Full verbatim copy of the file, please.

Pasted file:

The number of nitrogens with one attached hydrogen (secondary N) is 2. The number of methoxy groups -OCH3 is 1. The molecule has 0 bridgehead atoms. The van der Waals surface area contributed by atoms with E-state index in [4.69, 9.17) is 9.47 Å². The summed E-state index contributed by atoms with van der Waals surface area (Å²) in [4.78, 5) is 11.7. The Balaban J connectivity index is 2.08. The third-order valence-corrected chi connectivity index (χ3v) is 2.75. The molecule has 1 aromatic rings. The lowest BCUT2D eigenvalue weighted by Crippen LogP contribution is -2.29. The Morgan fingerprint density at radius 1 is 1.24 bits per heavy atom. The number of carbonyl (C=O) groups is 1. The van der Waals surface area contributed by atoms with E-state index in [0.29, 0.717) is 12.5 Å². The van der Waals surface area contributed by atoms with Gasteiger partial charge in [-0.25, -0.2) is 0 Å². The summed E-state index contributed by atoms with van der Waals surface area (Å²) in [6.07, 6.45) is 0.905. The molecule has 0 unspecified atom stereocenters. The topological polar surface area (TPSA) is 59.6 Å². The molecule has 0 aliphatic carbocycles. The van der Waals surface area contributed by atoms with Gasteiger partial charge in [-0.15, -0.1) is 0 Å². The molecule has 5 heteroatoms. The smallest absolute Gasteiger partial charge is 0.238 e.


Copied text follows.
The number of nitrogens with one attached hydrogen (secondary N) is 2. The number of methoxy groups -OCH3 is 1. The molecule has 0 bridgehead atoms. The van der Waals surface area contributed by atoms with E-state index in [4.69, 9.17) is 9.47 Å². The summed E-state index contributed by atoms with van der Waals surface area (Å²) in [4.78, 5) is 11.7. The Balaban J connectivity index is 2.08. The third-order valence-corrected chi connectivity index (χ3v) is 2.75. The molecule has 1 aromatic rings. The lowest BCUT2D eigenvalue weighted by Crippen LogP contribution is -2.29. The Morgan fingerprint density at radius 1 is 1.24 bits per heavy atom. The number of carbonyl (C=O) groups is 1. The van der Waals surface area contributed by atoms with E-state index in [0.29, 0.717) is 12.5 Å². The van der Waals surface area contributed by atoms with Gasteiger partial charge in [-0.25, -0.2) is 0 Å². The summed E-state index contributed by atoms with van der Waals surface area (Å²) in [6.07, 6.45) is 0.905. The molecule has 0 unspecified atom stereocenters. The topological polar surface area (TPSA) is 59.6 Å². The molecule has 0 aliphatic carbocycles. The van der Waals surface area contributed by atoms with Gasteiger partial charge in [-0.15, -0.1) is 0 Å². The molecule has 5 heteroatoms. The smallest absolute Gasteiger partial charge is 0.238 e.